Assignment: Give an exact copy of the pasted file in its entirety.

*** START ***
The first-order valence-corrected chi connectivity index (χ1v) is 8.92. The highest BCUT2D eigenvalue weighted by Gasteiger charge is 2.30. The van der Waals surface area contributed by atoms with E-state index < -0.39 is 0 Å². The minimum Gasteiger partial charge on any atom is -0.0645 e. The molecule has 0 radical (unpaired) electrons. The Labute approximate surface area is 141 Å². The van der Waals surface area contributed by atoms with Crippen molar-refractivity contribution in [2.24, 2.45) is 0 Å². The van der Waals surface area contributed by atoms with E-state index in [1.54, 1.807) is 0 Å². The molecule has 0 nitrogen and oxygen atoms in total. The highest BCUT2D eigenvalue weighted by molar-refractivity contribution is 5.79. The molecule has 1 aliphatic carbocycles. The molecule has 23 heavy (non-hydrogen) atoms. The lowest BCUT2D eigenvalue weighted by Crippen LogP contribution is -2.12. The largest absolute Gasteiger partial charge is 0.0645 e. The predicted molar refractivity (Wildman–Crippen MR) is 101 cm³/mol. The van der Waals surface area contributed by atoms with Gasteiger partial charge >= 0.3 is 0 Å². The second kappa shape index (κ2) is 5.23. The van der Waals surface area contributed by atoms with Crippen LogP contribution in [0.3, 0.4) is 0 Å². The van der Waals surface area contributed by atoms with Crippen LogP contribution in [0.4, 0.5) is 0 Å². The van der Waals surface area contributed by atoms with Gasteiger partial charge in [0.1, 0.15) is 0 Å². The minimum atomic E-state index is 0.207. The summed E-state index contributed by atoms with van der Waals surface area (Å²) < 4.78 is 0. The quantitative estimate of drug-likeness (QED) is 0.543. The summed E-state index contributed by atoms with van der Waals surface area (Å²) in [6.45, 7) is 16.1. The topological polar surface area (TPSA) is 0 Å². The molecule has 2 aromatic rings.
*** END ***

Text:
The first-order valence-corrected chi connectivity index (χ1v) is 8.92. The highest BCUT2D eigenvalue weighted by Gasteiger charge is 2.30. The van der Waals surface area contributed by atoms with E-state index < -0.39 is 0 Å². The minimum Gasteiger partial charge on any atom is -0.0645 e. The molecule has 0 radical (unpaired) electrons. The Labute approximate surface area is 141 Å². The van der Waals surface area contributed by atoms with Crippen molar-refractivity contribution in [2.24, 2.45) is 0 Å². The van der Waals surface area contributed by atoms with E-state index in [1.54, 1.807) is 0 Å². The molecule has 0 nitrogen and oxygen atoms in total. The highest BCUT2D eigenvalue weighted by molar-refractivity contribution is 5.79. The molecule has 1 aliphatic carbocycles. The molecule has 23 heavy (non-hydrogen) atoms. The lowest BCUT2D eigenvalue weighted by Crippen LogP contribution is -2.12. The largest absolute Gasteiger partial charge is 0.0645 e. The predicted molar refractivity (Wildman–Crippen MR) is 101 cm³/mol. The van der Waals surface area contributed by atoms with Gasteiger partial charge >= 0.3 is 0 Å². The second kappa shape index (κ2) is 5.23. The van der Waals surface area contributed by atoms with Crippen LogP contribution in [0.3, 0.4) is 0 Å². The van der Waals surface area contributed by atoms with Crippen LogP contribution in [0.4, 0.5) is 0 Å². The van der Waals surface area contributed by atoms with Gasteiger partial charge in [0.1, 0.15) is 0 Å². The minimum atomic E-state index is 0.207. The summed E-state index contributed by atoms with van der Waals surface area (Å²) < 4.78 is 0. The quantitative estimate of drug-likeness (QED) is 0.543. The summed E-state index contributed by atoms with van der Waals surface area (Å²) in [6.45, 7) is 16.1. The topological polar surface area (TPSA) is 0 Å². The molecule has 2 aromatic rings.